They look for clues. One such clue could well be how regular our blog posts are. Do we maintain creativity from post to post? Do we strive to tweak the interest of our readers each post?

    I really appreciate such an indepth look at my post, Donna. It appears life has been challenging for you of late. I hope things at work go smoothly for awhile for you. Roland

  3. Damn Roland! You are not at a loss for powerful words...I love the narrative voice of Daystar! Keep writing!

  4. amazing as always~ And LOL at your initial poster... !

    I wonder what the ghost of Roland might have to say about my blog post today. I would love to hear his (or Sam's or Ernie's) thoughts~ :o)

  5. what an awesome post. thanks for folowing my blog. I look forward to reading more of yours.

  6. the Obama comment! Timed it like a sinker ball on a two strike count.

    Donna's correct in saying that your strength is descriptive pose. It's what urges a reader to visit often.

    Well done as always.

  7. So many great thoughts! This is my favorite graph:

    “Life happens,” I said. “So does death. Like the tides I can’t stop them. I can only be the change I want in the world.”

  8. Terry : Thanks for the praise. That last statement comes close to my personal code. Guess that's whmy Avatar said it.

    Elliot : Congrats on finishing the revision without it finishing you. Your supportive comments help my flagging spirits.

    Teenage Bride I'm happy you like my blog and post. I liked yours as well. Don't be a stranger.

    LTM : I dropped by your blog and commented on your thought-provoking post. Way to go.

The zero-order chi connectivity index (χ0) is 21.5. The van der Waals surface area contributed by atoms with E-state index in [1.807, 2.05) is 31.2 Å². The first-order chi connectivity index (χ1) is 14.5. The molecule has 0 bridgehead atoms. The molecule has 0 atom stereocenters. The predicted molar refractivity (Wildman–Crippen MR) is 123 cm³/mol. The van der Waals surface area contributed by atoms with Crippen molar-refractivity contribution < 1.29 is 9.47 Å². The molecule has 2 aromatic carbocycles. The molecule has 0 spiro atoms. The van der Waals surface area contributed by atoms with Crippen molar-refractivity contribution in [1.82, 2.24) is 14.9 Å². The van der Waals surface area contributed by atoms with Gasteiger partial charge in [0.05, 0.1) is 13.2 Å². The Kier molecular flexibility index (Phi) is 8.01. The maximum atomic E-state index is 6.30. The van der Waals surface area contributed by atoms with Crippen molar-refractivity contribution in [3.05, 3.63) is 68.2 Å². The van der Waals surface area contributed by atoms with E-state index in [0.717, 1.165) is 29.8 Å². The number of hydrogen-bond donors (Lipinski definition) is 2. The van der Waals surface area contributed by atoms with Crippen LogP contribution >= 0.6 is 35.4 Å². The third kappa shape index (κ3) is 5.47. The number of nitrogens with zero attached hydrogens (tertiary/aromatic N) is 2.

Slushpile : DayStar is challenging to write. I hear Anthony Hopkins when he speaks. Thanks for liking his narrative voice.

    Donna : Congrats on becoming published!!

  9. I love the origin of the name Daystar--I had no idea! I love how real the voices sound in your writing. Excellent!

  10. I like the fact that I'm not quite sure if Daystar is delusional or not makes the story that much more interesting. Good call!

  11. Well done, Roland. The Adversity poster was a superb intro to this installment. I, too, loved the "life happens" dialogue. And I'm fascinated by the Daystar/Lucifer connection. I've always wondered how Lucifer could be the light bearer, but I know virtually nothing about angels. Piques my curiosity. Unlike a few other readers, the Obama quip pulled me out of the story. Roland's quick wit is present whenever he's in the scene, but the humor always tells us about his character. This line felt like a well-timed yet misplaced one-liner. Regardless, amazing work!

  12. I seriously loved the dialogue in this scene. Daystar is so sharp tonged and I enjoyed the back and forth. And as always I enjoyed the descriptive but easy to read prose. AND the mounting drama...I love collecting clues.

    “Truth? Bah! Truth is what I say it is.”

    “You don’t look like President Obama.”

    So apt. So true.

  13. Lucifer was created the most beautiful, most adored, and most important angel-he was head of praise and worship, head of the musical part of heaven. He was supposed to be the bright spot.

    Anyway, loved this beyond my ability to express. The back and forth, Roland's indomitable spirit, his rock solid beliefs, his courage....he probably seems like a giant that needs knocking down to characters like DayStar. Makes them feel as small as they must really be.

    You know I'm going to be looking for those clues this weekend, right?

    Beautiful insight to the character.